In the heart of the Canal Ring, offering easy access to attractions, shopping, and dining
The Golden Bear is located on a small street in the Canal Ring, a block from both the Keizersgracht and the Prinsengracht waterways. The property is surrounded by cafes, bars, shops, and restaurants, and is ideally located for travelers wanting to explore the city center on foot. Most major attractions are just an easy walk away, including Dam Square, the Anne Frank House, the Albert Cuyp Market, and both the Rijksmuseum and the Van Gogh Museum. The hotel is also well-connected via public transport to all areas in town, with three tram lines right around the corner from the front door. It takes about 10 minutes to get by tram to Centraal Station, and the hotel is about a 25-minute drive from the airport.
Small rooms with basic amenities; some with private bathrooms
The hotel has 26 rooms divided into two categories: Standard and Luxury. They’re all outfitted with two twins or a double bed, but only Luxury units have private, en-suite bathrooms. Some rooms have been renovated and are simple but cute, with buttoned headboards in metallic hues, laminate floors, dark furniture with clean lines, and dark accent walls. Others, however, are in need of urgent updates, and have cleanliness and maintenance issues (think stained carpets, worn furniture, and rusty windows). Amenities are basic and inconsistent even within the same room category -- all rooms have small flat-screen TVs, hairdryers, and free Wi-Fi, but only some have mini-fridges and safes, and DVD players are only available in some non-renovated rooms. Heating is good and the temperature can be adjusted in each room, but there is no air-conditioning, and fans are only provided for a fee.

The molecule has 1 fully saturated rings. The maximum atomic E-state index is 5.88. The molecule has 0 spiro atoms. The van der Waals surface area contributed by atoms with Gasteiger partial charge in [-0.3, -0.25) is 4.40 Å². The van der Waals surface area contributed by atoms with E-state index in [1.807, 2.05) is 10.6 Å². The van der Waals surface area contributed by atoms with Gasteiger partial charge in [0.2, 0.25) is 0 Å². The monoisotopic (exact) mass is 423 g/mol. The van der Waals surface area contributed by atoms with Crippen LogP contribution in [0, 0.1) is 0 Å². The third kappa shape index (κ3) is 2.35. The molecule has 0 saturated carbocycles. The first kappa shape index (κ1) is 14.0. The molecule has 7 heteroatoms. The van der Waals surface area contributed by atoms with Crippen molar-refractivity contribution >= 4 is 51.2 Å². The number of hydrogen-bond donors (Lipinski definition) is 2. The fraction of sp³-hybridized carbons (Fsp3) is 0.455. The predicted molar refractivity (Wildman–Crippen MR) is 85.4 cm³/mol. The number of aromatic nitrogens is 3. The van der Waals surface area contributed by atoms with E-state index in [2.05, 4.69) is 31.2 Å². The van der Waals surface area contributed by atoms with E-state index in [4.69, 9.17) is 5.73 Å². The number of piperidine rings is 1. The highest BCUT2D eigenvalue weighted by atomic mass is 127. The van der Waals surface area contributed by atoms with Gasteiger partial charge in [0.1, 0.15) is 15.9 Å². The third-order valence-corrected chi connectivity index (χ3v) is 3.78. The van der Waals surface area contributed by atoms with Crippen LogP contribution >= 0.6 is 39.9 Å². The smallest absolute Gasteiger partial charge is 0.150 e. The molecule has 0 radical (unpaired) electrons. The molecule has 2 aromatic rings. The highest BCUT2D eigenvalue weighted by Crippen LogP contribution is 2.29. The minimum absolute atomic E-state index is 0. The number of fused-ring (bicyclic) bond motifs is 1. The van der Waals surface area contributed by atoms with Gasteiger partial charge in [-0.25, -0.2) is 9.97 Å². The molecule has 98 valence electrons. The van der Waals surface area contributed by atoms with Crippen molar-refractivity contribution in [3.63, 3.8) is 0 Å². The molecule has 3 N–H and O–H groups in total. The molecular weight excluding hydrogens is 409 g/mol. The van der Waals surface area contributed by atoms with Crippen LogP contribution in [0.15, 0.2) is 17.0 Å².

Luxury Rooms have private, modern (albeit small) bathrooms with rainfall showers, stone-like sinks over live-edge wooden counters, and hand soap in wall-mounted containers. Standard Double Rooms, however, have shared bathrooms with small, basic sinks and shower stalls. Some guests have complained of average water pressure and strong drain smells.
Continental breakfast, free Wi-Fi, and bike rentals
A basic, continental breakfast of cheeses, cold cuts, breads, cereal, pastries, and juices is available for a fee in the lobby. Due to the size of both the kitchen and the dining area, breakfast is not available when the hotel is fully booked, but there are dozens of cafes and bars nearby. Wi-Fi is free and good throughout the property, and bike rentals can be arranged at the front desk for a daily or hourly fee. Reception is unmanned at night, but late arrivals can be accommodated, and there is an emergency number that can be contacted 24/7.